Burning the Books: A History of Knowledge Under Attack

by Richard Ovenden

Paperback, 2020



Call number



John Murray (2020), Edition: 01, 320 pages

User reviews

LibraryThing member CarltonC
Deeply knowledgeable and fluently written, this is an extremely engaging book about libraries as repositories of knowledge, and the destruction of libraries through declining funding, religious or political conflict.
Richard Ovenden tells a fascinating and enjoyable story, including examples from history starting in Mesopotamia and Alexandria, taking us forward through medieval monastic and university libraries (including the Bodleian of which the author is the librarian), national libraries such as America’s Washington library, to personal libraries saved, or not, for posterity such as Byron’s, Kafka’s, Plath’s and Larkin’s.
The author then details the political destruction, or retention, of libraries in a broader sense, including records created or held by the state, such as the Stasi secret personnel records in East Germany in 1989 and the early 1990’s, political records in Iraq in 2003 and 2013, the country’s library and records in the targeted Serbian destruction of Bosnia’s national library in 1992, and the destruction or removal of colonial records when the colonies of European countries became independent mainly in the second half of the twentieth century.
Ovenden then considers the problems of retaining records now that so much is created online. This part of the book is optimistic in setting out the issues and suggesting an approach to dealing with the current shortfall in funding, especially due to austerity measures.
Highly recommended.
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LibraryThing member fastred
Attacks on knowledge, its importance or even relevance are increasingly notable. Such attacks have a long history, and this book explores that history, and its continuing relevance.
LibraryThing member dono421846
The title is a tad misleading: Ovenden does not lay the groundwork of how "knowledge" relates to "books" or other relevant levels, like "information" or "archives." All in all, while solid, this book does not seem to benefit from having been written by a professional librarian as opposed to an interested lay scholar or journalist. In that regard it disappoints. If, however, the reader is happy to do without the deep dive into just what libraries are all about (and does not really care how they are not the same as archives), the stories he relates will satisfy.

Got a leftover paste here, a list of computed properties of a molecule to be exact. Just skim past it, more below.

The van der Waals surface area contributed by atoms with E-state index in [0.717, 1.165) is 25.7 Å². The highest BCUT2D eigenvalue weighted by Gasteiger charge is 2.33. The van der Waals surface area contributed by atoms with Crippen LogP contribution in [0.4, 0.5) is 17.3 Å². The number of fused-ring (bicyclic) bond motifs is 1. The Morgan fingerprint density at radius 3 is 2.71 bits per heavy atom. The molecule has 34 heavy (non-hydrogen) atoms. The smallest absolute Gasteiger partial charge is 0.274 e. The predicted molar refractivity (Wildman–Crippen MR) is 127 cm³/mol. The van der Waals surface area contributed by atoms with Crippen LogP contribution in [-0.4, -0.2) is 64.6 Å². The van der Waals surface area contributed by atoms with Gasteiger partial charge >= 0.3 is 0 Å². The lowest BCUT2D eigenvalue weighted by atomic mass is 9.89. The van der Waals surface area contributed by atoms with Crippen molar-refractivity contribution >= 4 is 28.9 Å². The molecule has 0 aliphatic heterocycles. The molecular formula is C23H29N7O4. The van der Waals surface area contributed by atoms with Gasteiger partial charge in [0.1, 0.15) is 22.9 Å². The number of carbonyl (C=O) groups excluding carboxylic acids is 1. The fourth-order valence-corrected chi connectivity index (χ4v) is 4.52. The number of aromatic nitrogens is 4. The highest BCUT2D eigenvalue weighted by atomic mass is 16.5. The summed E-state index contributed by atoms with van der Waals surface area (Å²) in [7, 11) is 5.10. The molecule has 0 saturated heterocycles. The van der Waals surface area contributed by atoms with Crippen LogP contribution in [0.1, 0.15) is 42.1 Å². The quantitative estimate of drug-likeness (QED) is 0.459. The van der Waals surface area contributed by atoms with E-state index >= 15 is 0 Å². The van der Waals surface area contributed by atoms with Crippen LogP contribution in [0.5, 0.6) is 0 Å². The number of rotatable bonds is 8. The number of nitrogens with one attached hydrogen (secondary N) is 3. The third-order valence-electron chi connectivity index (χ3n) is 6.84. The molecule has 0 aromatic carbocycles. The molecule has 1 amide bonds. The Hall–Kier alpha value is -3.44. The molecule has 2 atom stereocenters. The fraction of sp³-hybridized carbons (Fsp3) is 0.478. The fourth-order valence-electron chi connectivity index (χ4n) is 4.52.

For the record, though, I'll throw in a bit of what Ovenden omits. Libraries are at the opposite end of the spectrum from archives, because if archives are important because they are the raw data of interest (e.g., government records, personal diaries, etc.), libraries are full of the reflective works that are written drawing upon that information. It is after this "transmutation," or ingestion, that archival information becomes knowledge. Archives, therefore, contain no knowledge, but only the basis to discern knowledge. Archival records do not speak for themselves, as Ovenden appears to suggest; for their story to emerge they must be studied, collated, compiled, contextualized. The outcomes of that process is "knowledge," and these conclusions are what are found in libraries. For many purposes this is a distinction without a difference, but Ovenden throughout the text displays his primary interest in archival work (it is where he has spent his professional life, not in libraries per se), and thus gives libraries short shrift. Both are relevant and important and worthy of preservation, but arguably no good purpose is served by careless conflation of important distinctions, especially by someone heading one of the premiere university libraries.
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LibraryThing member Tom.Wilson
This book is essentially a global history of the library. Librarians in training should be prescribed this book in their studies to give them a grounding in the long history of preserving knowledge. From the sands of the Middle East to the port of Alexandria, to the monasteries of north-western Europe, and forwards to today, Ovenden moves at a brisk pace in recounting the long history of preserving knowledge from the deluge. Read it and feel a renewed sense of wonder and appreciation for the institution of the library in your life. In the age of distraction by digital flotsam and jetsam such a historical grounding, and renewed understanding of the importance of libraries, is needed more than ever before.… (more)


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Physical description

9.13 inches


1529378761 / 9781529378764
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